Two years ago, Australian YouTuber Fynnpire quit his day job to make videos full-time. The Brisbane-based creator has more than half a million subscribers on his gaming channel, and he derives income from advertising revenue.
That’s why he was so annoyed when he saw that YouTube had restricted advertising on one of his videos.
The frustration soon turned to confusion when Fynnpire saw that the video had been been flagged for “strong profanity used in a hateful or derogatory way” after a manual check by a human moderator. Fynnpire does swear in his videos, but not in a hateful way.
The flagged video, posted on Dec. 7, was a stream of a zombie virtual reality game.
Fynnpire began his commentary by welcoming his fans, as per usual speaking quickly and with his nasal Australian accent.
“My name is Fynnpire, we’re back, we’re playing Undead Development. We’re continuing on with this map today,” he can be heard saying in the video.
But when he checked YouTube’s captions on the video — the company uses machine learning to automatically transcribe videos — he realised what was wrong.
His “we’re back” in the intro to the video had been incorrectly transcribed as “wetback”, a racial slur directed at Mexicans living in the US.
It wasn’t the first time YouTube had done this.
Fynnpire’s Nov. 10 video had been flagged for similar reasons — “car” had been transcribed as “cunt”.
Fynnpire’s theory for why YouTube keeps putting swear words and slurs into his transcriptions? His Australian accent.
“I think YouTube’s auto caption system is probably having a hard time understanding my accent,” Fynnpire, who decline to provide his real name, told BuzzFeed News.
When he tweeted about this, one of Australia’s most popular YouTubers, Lazarbeam, said he’d had similar problems.
Fynnpire also noticed that the number of views dropped dramatically when the video was flagged.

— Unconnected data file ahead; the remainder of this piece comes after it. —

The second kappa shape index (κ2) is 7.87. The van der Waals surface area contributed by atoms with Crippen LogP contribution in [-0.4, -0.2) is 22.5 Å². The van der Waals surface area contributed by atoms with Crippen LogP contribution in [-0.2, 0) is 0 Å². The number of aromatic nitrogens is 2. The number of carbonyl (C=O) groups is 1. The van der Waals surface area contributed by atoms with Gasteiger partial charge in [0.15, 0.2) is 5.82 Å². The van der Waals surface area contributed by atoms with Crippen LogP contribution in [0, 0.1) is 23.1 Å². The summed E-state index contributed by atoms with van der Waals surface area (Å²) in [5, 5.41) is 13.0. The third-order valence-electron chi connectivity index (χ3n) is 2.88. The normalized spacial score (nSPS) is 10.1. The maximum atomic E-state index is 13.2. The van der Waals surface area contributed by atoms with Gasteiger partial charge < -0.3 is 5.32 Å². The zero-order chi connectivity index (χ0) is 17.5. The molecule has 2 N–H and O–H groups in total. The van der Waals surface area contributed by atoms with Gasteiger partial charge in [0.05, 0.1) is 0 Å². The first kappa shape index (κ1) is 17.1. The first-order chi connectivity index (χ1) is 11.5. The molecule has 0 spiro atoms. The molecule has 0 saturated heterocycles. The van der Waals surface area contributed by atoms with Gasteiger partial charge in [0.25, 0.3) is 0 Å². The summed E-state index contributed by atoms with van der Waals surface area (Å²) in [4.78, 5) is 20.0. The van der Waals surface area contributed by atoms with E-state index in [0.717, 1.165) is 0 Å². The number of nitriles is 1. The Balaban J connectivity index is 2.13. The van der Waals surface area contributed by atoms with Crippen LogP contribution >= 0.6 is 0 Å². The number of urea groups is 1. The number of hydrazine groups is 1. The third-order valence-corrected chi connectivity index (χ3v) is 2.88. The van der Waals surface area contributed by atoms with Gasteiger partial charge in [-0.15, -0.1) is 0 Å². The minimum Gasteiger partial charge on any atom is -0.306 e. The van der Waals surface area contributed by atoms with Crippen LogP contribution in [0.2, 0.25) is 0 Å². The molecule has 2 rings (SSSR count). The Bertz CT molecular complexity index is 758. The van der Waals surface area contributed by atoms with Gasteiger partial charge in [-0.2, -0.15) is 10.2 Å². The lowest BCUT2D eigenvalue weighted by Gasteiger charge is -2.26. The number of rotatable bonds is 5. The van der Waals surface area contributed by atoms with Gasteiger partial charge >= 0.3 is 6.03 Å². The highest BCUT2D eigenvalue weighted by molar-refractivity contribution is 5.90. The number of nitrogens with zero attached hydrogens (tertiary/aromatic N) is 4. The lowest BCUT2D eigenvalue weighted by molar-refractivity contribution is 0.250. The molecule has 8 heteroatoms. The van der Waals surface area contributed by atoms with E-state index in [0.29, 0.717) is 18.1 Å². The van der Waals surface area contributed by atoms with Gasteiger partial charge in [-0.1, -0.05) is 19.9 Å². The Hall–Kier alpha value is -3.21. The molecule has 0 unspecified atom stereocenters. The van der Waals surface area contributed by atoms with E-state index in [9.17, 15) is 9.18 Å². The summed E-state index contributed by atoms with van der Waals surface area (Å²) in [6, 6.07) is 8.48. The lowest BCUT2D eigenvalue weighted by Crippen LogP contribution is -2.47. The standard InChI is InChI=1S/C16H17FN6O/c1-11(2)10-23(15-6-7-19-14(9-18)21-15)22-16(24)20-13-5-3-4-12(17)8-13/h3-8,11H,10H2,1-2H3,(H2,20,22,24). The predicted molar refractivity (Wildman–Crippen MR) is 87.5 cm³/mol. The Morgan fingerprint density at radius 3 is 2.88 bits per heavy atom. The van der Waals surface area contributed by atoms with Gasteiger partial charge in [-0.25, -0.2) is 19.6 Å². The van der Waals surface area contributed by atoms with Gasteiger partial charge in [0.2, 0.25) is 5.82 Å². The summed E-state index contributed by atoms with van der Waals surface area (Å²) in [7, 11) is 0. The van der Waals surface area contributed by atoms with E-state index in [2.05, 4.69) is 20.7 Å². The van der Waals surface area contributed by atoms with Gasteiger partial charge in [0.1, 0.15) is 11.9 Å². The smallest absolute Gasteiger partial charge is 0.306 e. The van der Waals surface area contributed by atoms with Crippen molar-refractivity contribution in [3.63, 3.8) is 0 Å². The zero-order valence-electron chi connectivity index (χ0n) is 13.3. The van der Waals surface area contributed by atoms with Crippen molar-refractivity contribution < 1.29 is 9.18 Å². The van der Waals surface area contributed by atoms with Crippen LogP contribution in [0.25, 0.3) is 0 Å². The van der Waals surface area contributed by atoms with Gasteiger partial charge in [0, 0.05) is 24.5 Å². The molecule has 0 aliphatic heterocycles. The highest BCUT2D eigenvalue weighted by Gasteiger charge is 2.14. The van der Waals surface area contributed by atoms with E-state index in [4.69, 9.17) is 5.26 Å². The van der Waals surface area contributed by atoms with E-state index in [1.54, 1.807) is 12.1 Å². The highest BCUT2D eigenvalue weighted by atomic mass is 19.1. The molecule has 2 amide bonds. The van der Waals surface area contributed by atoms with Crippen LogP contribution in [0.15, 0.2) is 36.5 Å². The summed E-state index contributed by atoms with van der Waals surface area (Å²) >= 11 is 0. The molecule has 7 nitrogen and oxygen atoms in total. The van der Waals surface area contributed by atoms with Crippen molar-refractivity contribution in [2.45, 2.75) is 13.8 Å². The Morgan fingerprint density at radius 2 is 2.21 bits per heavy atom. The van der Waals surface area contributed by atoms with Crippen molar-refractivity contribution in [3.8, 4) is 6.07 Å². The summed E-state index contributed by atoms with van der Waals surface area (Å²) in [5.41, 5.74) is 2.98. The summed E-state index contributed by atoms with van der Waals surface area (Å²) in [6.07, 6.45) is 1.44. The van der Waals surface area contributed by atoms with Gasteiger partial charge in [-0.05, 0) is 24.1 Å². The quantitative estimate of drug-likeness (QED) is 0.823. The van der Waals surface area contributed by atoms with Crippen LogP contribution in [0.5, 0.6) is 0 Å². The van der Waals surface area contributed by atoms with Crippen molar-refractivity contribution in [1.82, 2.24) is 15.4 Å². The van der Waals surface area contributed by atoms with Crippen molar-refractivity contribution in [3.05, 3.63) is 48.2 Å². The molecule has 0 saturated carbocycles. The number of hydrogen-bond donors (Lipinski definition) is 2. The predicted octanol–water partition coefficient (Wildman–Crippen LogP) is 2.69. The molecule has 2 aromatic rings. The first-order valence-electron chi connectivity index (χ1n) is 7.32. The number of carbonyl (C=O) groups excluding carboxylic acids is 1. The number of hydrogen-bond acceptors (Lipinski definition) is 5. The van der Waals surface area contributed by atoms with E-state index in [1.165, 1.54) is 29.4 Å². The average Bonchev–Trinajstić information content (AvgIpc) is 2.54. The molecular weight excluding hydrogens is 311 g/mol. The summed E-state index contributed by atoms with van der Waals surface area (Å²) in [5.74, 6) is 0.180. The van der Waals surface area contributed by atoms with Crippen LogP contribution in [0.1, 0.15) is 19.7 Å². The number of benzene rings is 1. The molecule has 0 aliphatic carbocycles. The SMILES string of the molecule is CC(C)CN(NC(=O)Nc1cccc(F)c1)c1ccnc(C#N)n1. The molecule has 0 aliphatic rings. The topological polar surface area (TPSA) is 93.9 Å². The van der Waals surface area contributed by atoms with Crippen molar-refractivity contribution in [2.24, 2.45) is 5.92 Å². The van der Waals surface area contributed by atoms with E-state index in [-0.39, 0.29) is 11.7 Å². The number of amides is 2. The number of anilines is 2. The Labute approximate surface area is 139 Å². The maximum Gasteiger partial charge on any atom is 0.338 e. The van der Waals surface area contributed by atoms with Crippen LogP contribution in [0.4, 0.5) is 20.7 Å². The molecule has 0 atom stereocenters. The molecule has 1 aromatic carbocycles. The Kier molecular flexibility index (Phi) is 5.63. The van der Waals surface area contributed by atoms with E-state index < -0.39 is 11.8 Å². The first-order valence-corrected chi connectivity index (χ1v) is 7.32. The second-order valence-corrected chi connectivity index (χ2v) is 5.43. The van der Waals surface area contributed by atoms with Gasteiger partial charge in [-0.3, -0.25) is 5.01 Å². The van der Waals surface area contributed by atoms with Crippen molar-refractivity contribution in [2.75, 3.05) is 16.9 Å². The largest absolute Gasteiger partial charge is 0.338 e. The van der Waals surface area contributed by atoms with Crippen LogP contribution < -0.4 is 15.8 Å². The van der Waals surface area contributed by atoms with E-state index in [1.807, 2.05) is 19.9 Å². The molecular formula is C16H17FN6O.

Fynnpire didn’t know how to change YouTube’s decision to demonetise the videos. There was no clear way to dispute the ruling, given that it had already been manually reviewed.
He tweeted at YouTube and TeamYouTube Twitter accounts to no avail. He edited the transcript to remove the curse words in an attempt to remonetise the video.
Then finally, a breakthrough. Fynnpire is part of a multi-channel network — a business that manages YouTube creators. He said both videos were remonetised after his manager from the network spoke to a contact at Youtube.
“I don’t know what I could have done without a MCN, but thankfully I have one. I don’t know any avenues creators can take to fix these issues” Fynnpire said.
Fynnpire doesn’t believe YouTube is intentionally demonetising his videos based on his accent, but he said that his experiences are another example of where YouTube’s policies aren’t flexible enough for creators.
“I think they just need to open up some means of communication with YouTubers, or a system that allows us to specify where YouTube might had made a mistake with monetisation,” Fynnpire said.
BuzzFeed News contacted YouTube with questions about the accuracy of its automatic captions and the demonetisation appeal process, but the company did not answer by time of publication.
It hasn’t been a huge problem for Fynnpire so far, but even losing income from a couple of videos hurts.
“I have a mortgage, children of my own, and a financial responsibility to provide for them,” he said. “Knowing a video can cease to be profitable due to these mistakes does scare me, yes.”
Fynnpire said it’s possible that Youtube assumed he swore because just he’s Australian.
“Google AI is quite clever” he quipped.
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